This review has been ‘repurposed’ from my other site, theOneliner.com
James Hoyt (Scott Speedman) and Kristen McKay (Liv Tyler) go to their remote family getaway and are then stalked by a couple of murderous freaks in masks.
Um, I’m not sure what else to tell you about it, although as with all films when reduced to one sentence it sounds substantially more pony than it actually is. While, yes, at heart it’s another slasher film ala a number of films that approaches infinity, it’s certainly one of the more polished and likeable efforts.
The strained relationship that the two leads have coming into the film seems natural enough and engenders sympathy far more effectively than the usual beer-swilling teen numpties who often take the lead in horror films, and tension is built quite nicely throughout.
It’s refreshing to see bad guys that are simply bad humans and not some inexplicable supernatural boogeyman, and their complete absence of explanations for their actions makes them all the more disturbing.
I rather want to like this a lot more than I’m able to justify. It’s only real flaw is something of a reliance on the sudden orchestral stabs school of scaremongering, which is a little disappointing, and it feels rather stretched even at a relatively short running time of 85 minutes. It repeats the same ‘bad guy stalking someone down a corridor’ trick altogether too often, and the leads display the same survival skills as a small potato.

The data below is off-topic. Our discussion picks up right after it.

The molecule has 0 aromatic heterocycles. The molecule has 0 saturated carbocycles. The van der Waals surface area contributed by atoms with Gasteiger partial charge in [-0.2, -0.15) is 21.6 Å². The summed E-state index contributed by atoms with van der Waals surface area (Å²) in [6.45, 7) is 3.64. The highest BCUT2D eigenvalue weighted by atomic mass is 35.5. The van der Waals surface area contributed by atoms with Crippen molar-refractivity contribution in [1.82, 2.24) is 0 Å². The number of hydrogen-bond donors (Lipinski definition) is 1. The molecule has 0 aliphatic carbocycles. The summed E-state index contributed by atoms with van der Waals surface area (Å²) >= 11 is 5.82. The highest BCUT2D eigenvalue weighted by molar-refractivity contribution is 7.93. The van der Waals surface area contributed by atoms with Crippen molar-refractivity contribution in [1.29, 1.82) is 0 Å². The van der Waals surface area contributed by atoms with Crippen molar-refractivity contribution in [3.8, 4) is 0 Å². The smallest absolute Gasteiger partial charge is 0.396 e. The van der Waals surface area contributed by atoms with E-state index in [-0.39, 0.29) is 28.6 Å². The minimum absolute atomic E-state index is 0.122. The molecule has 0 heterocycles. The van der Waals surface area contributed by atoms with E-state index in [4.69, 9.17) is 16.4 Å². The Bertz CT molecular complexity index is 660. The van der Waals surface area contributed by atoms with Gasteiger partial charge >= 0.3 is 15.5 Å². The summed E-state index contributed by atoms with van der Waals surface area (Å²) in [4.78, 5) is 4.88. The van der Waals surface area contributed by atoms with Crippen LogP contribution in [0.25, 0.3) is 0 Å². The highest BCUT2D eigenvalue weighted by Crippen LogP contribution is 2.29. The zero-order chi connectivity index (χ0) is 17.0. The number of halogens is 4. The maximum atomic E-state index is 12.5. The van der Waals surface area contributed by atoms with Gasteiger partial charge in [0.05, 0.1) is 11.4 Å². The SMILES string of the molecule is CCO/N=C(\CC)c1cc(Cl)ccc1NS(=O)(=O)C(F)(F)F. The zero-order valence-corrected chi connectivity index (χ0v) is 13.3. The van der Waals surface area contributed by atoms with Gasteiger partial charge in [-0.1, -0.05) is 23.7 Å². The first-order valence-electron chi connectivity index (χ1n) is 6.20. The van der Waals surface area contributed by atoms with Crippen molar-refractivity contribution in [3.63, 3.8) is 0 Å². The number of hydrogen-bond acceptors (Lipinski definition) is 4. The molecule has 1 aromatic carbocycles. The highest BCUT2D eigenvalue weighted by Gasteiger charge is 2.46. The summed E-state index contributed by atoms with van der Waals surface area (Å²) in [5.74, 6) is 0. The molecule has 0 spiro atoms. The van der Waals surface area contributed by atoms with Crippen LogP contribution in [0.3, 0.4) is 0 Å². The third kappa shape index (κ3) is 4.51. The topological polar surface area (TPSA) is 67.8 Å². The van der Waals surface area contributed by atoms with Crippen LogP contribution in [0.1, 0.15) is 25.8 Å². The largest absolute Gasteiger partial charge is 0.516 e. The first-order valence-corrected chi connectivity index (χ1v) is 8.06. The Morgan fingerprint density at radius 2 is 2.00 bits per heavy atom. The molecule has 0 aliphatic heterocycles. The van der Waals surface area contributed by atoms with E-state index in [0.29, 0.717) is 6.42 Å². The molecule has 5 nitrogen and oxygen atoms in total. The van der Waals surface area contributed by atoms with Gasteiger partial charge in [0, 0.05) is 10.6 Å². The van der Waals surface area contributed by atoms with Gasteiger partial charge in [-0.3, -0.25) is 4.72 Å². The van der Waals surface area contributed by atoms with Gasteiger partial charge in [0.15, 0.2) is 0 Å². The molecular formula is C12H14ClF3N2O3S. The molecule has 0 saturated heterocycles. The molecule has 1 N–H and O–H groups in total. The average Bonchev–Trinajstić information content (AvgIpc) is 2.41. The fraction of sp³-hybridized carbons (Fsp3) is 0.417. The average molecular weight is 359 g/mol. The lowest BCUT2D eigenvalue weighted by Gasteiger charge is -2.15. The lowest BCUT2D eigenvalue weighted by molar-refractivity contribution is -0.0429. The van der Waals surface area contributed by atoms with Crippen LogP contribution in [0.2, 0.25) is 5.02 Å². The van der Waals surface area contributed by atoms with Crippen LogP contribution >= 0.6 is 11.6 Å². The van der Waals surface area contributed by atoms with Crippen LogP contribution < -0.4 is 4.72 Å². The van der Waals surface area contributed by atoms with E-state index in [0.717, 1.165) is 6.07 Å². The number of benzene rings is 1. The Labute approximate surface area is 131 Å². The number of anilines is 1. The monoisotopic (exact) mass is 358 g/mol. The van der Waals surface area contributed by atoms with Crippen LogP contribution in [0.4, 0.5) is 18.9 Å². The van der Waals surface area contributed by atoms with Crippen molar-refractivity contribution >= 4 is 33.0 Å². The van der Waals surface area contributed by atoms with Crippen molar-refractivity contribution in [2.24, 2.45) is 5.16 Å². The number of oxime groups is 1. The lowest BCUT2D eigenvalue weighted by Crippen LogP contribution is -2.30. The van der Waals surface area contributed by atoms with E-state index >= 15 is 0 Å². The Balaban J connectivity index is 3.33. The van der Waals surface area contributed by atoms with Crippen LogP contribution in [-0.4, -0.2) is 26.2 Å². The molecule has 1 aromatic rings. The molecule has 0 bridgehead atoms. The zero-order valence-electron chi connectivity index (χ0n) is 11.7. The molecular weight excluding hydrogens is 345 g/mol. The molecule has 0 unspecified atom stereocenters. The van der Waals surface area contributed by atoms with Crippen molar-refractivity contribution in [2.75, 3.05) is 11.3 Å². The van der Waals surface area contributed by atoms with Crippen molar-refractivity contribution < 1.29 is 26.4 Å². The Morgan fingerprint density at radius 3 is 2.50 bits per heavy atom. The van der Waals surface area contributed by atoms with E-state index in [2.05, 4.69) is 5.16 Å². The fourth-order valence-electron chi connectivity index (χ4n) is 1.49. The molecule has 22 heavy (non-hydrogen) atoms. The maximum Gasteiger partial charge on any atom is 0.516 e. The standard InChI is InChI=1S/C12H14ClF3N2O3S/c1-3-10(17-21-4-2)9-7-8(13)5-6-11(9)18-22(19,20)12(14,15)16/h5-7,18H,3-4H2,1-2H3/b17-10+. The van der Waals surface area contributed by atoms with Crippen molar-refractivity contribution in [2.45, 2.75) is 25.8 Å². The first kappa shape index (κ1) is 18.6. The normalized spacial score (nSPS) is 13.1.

The biggest problem I have with it is the opening disclaimer which tells us, somewhat laughably that this is inspired by real events, and that the lead characters were found dead. This immediately scuppers much of the routes to build tension, as there’s no longer a question of if the characters will survive, which would have been perfectly plausible, instead reducing to a guessing game of when they’re going to cop it.
I’m sure you don’t need me to explain why that might be less than optimal. While it’s certainly a better rehash of Halloween than the Rob Zombie version was, it’s still flawed up the wazoo and difficult to recommend. If you’re bored of the usual genre treadmill then this makes a decently interesting change, but market forces show that this is precisely the sort of change the usual horror audience does not want.
Who the target market is for this, then, is something I’m not quite sure about. It’s different enough from most horror films to alienate that audience, but not interesting or varied enough to move into the more mainstream thriller audience. I can’t see who I’d recommend this to, were it interesting enough to be recommended. Thankfully, it’s not interesting enough, which saves me that dilemma. If you do end up sat in front of it then it’s not too terrible a film, certainly in comparison to most horror outings, but how on earth you wound up sitting in front of it is a question for the ages.